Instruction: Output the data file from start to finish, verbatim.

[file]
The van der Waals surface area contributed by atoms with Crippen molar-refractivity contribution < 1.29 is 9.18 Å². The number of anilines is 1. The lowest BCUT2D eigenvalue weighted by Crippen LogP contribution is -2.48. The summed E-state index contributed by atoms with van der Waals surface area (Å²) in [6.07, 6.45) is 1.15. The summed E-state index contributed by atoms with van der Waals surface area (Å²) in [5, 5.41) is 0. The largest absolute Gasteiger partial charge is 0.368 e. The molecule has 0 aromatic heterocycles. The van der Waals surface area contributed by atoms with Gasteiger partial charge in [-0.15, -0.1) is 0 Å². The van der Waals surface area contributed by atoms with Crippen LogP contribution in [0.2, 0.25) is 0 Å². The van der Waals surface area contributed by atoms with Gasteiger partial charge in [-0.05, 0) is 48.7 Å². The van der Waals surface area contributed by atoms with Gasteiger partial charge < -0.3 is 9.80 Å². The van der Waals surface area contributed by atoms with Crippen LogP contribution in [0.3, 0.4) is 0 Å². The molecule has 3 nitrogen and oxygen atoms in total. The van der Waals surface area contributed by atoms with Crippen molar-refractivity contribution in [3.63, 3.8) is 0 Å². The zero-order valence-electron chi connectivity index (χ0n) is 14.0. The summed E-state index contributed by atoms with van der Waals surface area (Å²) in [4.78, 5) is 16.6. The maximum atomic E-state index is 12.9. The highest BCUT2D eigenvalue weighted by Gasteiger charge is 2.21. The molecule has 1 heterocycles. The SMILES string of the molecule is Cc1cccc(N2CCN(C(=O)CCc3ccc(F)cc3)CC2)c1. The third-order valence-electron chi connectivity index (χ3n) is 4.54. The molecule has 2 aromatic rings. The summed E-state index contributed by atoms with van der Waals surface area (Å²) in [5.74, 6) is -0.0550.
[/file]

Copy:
The van der Waals surface area contributed by atoms with Crippen molar-refractivity contribution < 1.29 is 9.18 Å². The number of anilines is 1. The lowest BCUT2D eigenvalue weighted by Crippen LogP contribution is -2.48. The summed E-state index contributed by atoms with van der Waals surface area (Å²) in [6.07, 6.45) is 1.15. The summed E-state index contributed by atoms with van der Waals surface area (Å²) in [5, 5.41) is 0. The largest absolute Gasteiger partial charge is 0.368 e. The molecule has 0 aromatic heterocycles. The van der Waals surface area contributed by atoms with Gasteiger partial charge in [-0.15, -0.1) is 0 Å². The van der Waals surface area contributed by atoms with Crippen LogP contribution in [0.2, 0.25) is 0 Å². The van der Waals surface area contributed by atoms with Gasteiger partial charge in [-0.05, 0) is 48.7 Å². The van der Waals surface area contributed by atoms with Gasteiger partial charge < -0.3 is 9.80 Å². The van der Waals surface area contributed by atoms with Crippen LogP contribution in [0.3, 0.4) is 0 Å². The molecule has 3 nitrogen and oxygen atoms in total. The van der Waals surface area contributed by atoms with Crippen molar-refractivity contribution in [3.63, 3.8) is 0 Å². The zero-order valence-electron chi connectivity index (χ0n) is 14.0. The summed E-state index contributed by atoms with van der Waals surface area (Å²) in [4.78, 5) is 16.6. The maximum atomic E-state index is 12.9. The highest BCUT2D eigenvalue weighted by Gasteiger charge is 2.21. The molecule has 1 heterocycles. The SMILES string of the molecule is Cc1cccc(N2CCN(C(=O)CCc3ccc(F)cc3)CC2)c1. The third-order valence-electron chi connectivity index (χ3n) is 4.54. The molecule has 2 aromatic rings. The summed E-state index contributed by atoms with van der Waals surface area (Å²) in [5.74, 6) is -0.0550.